"This work will have an impact throughout the optics manufacturing world, especially on smaller businesses," says Pollicove. "Sometimes a shop will lose money grinding a new material that has unexpected qualities; some shops won't even bid on a material that they haven't had experience with. This work breaks down such barriers." tr Note to editors: Color slides are available. Deterministic microgrinding

To transform a rough piece of glass into a glistening, crystal-clear optical component, opticians grind and then polish the piece. Traditionally, opticians use small abrasive particles such as aluminum oxide mixed in a water-based slurry to gradually remove imperfections and shape a rough piece of glass into the optical shape that is needed to precisely direct light rays from a distant point. The grinding process leaves tiny cracks just below the surface as well as small crater-like imperfections that make the glass piece hazy and prone to breakage. To remove the damaged layer and produce a clean optic, the piece goes through extensive finishing or polishing.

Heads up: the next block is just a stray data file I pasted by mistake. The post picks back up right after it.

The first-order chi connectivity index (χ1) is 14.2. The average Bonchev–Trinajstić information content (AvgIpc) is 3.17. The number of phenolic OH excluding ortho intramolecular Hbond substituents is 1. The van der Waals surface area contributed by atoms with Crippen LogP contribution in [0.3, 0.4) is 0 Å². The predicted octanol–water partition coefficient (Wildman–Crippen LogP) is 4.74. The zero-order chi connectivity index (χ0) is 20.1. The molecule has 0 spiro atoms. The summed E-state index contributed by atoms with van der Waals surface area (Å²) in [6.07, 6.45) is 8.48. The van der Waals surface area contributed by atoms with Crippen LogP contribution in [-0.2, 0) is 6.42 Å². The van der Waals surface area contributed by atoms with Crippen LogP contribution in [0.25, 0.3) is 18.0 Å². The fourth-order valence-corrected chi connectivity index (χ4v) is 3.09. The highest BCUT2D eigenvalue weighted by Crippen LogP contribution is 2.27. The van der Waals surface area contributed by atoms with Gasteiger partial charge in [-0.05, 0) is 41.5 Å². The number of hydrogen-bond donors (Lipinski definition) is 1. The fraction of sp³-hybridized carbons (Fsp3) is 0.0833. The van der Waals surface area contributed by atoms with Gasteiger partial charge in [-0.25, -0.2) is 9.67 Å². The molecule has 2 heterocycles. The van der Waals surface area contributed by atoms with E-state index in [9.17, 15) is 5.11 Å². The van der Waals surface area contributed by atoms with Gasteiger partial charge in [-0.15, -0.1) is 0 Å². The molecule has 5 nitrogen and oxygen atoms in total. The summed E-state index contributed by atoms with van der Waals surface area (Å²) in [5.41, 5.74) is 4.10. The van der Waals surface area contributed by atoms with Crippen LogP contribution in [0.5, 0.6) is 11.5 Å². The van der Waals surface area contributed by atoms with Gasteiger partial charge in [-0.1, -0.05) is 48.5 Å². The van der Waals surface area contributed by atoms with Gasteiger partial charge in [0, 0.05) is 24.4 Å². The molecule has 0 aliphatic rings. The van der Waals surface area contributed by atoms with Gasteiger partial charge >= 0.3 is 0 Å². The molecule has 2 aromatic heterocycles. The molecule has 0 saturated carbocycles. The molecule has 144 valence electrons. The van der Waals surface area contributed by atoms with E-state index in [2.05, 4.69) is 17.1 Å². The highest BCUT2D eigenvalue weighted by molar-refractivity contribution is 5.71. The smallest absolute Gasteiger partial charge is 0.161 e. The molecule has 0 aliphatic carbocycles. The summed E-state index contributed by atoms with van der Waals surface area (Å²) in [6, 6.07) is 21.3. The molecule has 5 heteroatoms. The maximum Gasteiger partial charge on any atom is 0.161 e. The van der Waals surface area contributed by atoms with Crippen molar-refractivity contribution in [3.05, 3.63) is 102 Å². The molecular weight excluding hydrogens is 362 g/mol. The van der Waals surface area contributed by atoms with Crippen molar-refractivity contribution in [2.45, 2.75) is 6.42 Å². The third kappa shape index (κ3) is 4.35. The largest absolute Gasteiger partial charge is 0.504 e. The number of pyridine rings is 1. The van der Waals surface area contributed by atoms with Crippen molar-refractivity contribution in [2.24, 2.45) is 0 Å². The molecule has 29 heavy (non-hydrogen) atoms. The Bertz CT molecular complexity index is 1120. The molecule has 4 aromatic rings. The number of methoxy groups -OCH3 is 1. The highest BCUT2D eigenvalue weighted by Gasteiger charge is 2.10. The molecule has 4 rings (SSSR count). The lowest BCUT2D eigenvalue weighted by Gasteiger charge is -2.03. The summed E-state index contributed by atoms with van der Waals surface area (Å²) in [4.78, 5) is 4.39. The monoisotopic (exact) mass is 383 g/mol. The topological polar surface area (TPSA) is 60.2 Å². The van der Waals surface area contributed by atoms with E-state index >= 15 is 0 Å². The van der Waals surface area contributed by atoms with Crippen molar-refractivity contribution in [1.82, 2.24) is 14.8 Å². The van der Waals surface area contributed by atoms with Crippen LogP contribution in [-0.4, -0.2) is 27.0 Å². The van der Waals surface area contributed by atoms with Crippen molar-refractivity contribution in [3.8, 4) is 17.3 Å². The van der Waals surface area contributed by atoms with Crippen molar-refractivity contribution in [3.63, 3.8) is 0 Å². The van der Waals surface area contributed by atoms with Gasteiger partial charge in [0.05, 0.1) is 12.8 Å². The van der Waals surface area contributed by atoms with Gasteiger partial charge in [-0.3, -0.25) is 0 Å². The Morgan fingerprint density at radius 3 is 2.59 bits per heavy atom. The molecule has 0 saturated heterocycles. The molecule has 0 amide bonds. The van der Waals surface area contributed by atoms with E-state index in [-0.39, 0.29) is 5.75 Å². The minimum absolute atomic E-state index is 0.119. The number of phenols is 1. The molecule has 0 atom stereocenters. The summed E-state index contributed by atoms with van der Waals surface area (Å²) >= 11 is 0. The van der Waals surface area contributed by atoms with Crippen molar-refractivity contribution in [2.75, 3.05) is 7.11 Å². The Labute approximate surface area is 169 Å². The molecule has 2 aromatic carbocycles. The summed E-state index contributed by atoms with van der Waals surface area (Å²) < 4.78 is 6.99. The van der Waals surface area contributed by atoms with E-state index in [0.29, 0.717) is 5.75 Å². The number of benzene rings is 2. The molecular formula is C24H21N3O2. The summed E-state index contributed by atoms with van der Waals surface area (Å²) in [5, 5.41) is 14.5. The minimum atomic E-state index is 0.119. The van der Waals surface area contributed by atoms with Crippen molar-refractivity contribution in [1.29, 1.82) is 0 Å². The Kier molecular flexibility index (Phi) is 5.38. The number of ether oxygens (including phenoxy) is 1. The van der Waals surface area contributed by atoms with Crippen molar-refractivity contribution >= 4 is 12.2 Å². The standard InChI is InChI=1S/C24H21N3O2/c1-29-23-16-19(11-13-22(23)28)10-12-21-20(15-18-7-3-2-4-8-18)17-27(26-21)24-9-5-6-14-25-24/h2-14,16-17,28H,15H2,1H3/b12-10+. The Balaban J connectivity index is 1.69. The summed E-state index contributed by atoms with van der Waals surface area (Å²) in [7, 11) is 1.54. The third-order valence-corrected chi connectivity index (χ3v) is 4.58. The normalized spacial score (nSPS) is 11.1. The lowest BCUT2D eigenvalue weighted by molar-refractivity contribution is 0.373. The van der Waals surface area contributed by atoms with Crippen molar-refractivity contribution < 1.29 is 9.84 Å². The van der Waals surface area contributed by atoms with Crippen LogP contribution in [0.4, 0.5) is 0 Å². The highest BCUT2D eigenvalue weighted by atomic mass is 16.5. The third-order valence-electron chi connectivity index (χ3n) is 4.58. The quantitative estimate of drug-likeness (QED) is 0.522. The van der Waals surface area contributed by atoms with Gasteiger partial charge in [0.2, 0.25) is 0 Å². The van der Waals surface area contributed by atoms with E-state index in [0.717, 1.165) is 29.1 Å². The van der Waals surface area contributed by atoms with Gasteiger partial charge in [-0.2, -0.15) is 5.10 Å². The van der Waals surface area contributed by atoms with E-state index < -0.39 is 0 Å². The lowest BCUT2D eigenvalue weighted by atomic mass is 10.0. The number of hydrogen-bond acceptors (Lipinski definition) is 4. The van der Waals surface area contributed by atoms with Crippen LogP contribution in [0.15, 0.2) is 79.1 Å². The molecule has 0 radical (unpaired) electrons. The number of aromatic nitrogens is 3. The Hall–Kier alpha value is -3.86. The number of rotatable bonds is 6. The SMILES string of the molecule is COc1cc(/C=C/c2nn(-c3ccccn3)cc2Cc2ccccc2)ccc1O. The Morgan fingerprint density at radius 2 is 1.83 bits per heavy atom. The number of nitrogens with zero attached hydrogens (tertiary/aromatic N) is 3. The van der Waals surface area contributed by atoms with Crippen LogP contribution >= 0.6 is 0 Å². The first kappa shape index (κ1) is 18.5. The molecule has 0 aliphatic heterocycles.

"Polishing is the most time-consuming and expensive part of the optics process," says Lambropoulos.

The computer-controlled Opticam microgrinding system developed at COM produces remarkably cleaner pieces. An optical work piece is held firmly in place; the grinding tool is made of bronze or some other rigid material, with an abrasive material such as diamond flakes embedded in it. The flakes are as small as 1-2 microns wide, smaller than even the blood cells that squeeze through our smallest blood vessels.

"The Opticam's stability and precision lets you control the process in a way previously unheard of in the optics industry," says Pollicove.

In a work piece produced by the Opticam, only the top one or two microns (millionths of a meter) are damaged and need to be removed, compared to many times that amount with conventional grinding techniques. This reduces polishing time and expense. For many applications, such as night vision systems or equipment to monitor wind shear or smokestack emissions, microgrinding eliminates the finishing step altogether.

"Microgrinding gives you the quality of polishing for many applications, but it's as inexpensive as grinding," says Lambropoulos. tr